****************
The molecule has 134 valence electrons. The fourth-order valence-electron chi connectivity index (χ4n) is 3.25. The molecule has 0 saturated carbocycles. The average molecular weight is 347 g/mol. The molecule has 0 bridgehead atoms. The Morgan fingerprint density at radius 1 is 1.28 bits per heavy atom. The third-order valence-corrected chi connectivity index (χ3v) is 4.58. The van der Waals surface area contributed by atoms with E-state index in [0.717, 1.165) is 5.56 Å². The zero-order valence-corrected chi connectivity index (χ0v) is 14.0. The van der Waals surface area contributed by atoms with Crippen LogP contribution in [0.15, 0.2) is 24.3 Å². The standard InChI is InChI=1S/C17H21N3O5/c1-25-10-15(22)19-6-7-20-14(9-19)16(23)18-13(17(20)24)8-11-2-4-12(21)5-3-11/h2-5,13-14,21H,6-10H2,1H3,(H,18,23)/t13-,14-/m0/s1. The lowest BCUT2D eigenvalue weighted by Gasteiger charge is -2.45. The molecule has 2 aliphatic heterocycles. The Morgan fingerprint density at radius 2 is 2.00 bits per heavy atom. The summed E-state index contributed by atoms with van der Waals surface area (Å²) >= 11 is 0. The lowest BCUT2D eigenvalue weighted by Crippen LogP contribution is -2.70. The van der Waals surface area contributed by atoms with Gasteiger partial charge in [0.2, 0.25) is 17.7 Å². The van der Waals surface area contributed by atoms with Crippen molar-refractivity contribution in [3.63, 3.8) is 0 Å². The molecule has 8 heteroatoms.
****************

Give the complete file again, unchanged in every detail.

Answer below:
The molecule has 134 valence electrons. The fourth-order valence-electron chi connectivity index (χ4n) is 3.25. The molecule has 0 saturated carbocycles. The average molecular weight is 347 g/mol. The molecule has 0 bridgehead atoms. The Morgan fingerprint density at radius 1 is 1.28 bits per heavy atom. The third-order valence-corrected chi connectivity index (χ3v) is 4.58. The van der Waals surface area contributed by atoms with E-state index in [0.717, 1.165) is 5.56 Å². The zero-order valence-corrected chi connectivity index (χ0v) is 14.0. The van der Waals surface area contributed by atoms with Crippen LogP contribution in [0.15, 0.2) is 24.3 Å². The standard InChI is InChI=1S/C17H21N3O5/c1-25-10-15(22)19-6-7-20-14(9-19)16(23)18-13(17(20)24)8-11-2-4-12(21)5-3-11/h2-5,13-14,21H,6-10H2,1H3,(H,18,23)/t13-,14-/m0/s1. The lowest BCUT2D eigenvalue weighted by Gasteiger charge is -2.45. The molecule has 2 aliphatic heterocycles. The Morgan fingerprint density at radius 2 is 2.00 bits per heavy atom. The summed E-state index contributed by atoms with van der Waals surface area (Å²) >= 11 is 0. The lowest BCUT2D eigenvalue weighted by Crippen LogP contribution is -2.70. The van der Waals surface area contributed by atoms with Gasteiger partial charge in [0.2, 0.25) is 17.7 Å². The van der Waals surface area contributed by atoms with Crippen molar-refractivity contribution in [3.63, 3.8) is 0 Å². The molecule has 8 heteroatoms.